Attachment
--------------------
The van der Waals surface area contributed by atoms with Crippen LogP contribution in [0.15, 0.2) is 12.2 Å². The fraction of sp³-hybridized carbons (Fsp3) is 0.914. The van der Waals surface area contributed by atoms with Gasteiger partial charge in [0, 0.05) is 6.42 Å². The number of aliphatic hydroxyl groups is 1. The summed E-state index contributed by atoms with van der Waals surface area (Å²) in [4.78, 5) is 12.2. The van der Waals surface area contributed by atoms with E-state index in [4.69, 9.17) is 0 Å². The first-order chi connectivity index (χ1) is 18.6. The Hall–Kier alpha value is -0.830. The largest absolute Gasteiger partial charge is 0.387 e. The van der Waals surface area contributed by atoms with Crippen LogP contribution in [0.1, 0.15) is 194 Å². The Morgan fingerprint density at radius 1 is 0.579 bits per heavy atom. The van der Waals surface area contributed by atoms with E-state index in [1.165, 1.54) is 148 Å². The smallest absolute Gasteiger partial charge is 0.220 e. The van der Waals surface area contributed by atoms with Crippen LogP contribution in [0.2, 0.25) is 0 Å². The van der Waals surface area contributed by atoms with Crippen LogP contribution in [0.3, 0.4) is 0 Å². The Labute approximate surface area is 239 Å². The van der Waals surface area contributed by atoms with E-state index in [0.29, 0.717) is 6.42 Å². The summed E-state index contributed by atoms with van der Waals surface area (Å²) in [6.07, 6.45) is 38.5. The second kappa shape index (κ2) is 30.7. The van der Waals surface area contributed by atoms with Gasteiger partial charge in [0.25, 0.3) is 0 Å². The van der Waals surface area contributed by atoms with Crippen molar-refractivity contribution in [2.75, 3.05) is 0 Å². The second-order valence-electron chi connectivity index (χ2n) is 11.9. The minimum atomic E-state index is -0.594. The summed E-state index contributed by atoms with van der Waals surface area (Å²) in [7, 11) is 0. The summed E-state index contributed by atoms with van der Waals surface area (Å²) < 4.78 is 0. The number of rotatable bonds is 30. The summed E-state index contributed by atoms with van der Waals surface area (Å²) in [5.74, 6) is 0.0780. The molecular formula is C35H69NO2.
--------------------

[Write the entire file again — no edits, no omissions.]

The van der Waals surface area contributed by atoms with Crippen LogP contribution in [0.15, 0.2) is 12.2 Å². The fraction of sp³-hybridized carbons (Fsp3) is 0.914. The van der Waals surface area contributed by atoms with Gasteiger partial charge in [0, 0.05) is 6.42 Å². The number of aliphatic hydroxyl groups is 1. The summed E-state index contributed by atoms with van der Waals surface area (Å²) in [4.78, 5) is 12.2. The van der Waals surface area contributed by atoms with E-state index in [4.69, 9.17) is 0 Å². The first-order chi connectivity index (χ1) is 18.6. The Hall–Kier alpha value is -0.830. The largest absolute Gasteiger partial charge is 0.387 e. The van der Waals surface area contributed by atoms with Crippen LogP contribution in [0.1, 0.15) is 194 Å². The Morgan fingerprint density at radius 1 is 0.579 bits per heavy atom. The van der Waals surface area contributed by atoms with E-state index in [1.165, 1.54) is 148 Å². The smallest absolute Gasteiger partial charge is 0.220 e. The van der Waals surface area contributed by atoms with Crippen LogP contribution in [0.2, 0.25) is 0 Å². The van der Waals surface area contributed by atoms with Crippen LogP contribution in [0.3, 0.4) is 0 Å². The Labute approximate surface area is 239 Å². The van der Waals surface area contributed by atoms with E-state index in [0.29, 0.717) is 6.42 Å². The summed E-state index contributed by atoms with van der Waals surface area (Å²) in [6.07, 6.45) is 38.5. The second kappa shape index (κ2) is 30.7. The van der Waals surface area contributed by atoms with Gasteiger partial charge in [0.25, 0.3) is 0 Å². The van der Waals surface area contributed by atoms with Crippen molar-refractivity contribution in [2.75, 3.05) is 0 Å². The second-order valence-electron chi connectivity index (χ2n) is 11.9. The minimum atomic E-state index is -0.594. The summed E-state index contributed by atoms with van der Waals surface area (Å²) in [7, 11) is 0. The summed E-state index contributed by atoms with van der Waals surface area (Å²) < 4.78 is 0. The number of rotatable bonds is 30. The summed E-state index contributed by atoms with van der Waals surface area (Å²) in [5.74, 6) is 0.0780. The molecular formula is C35H69NO2.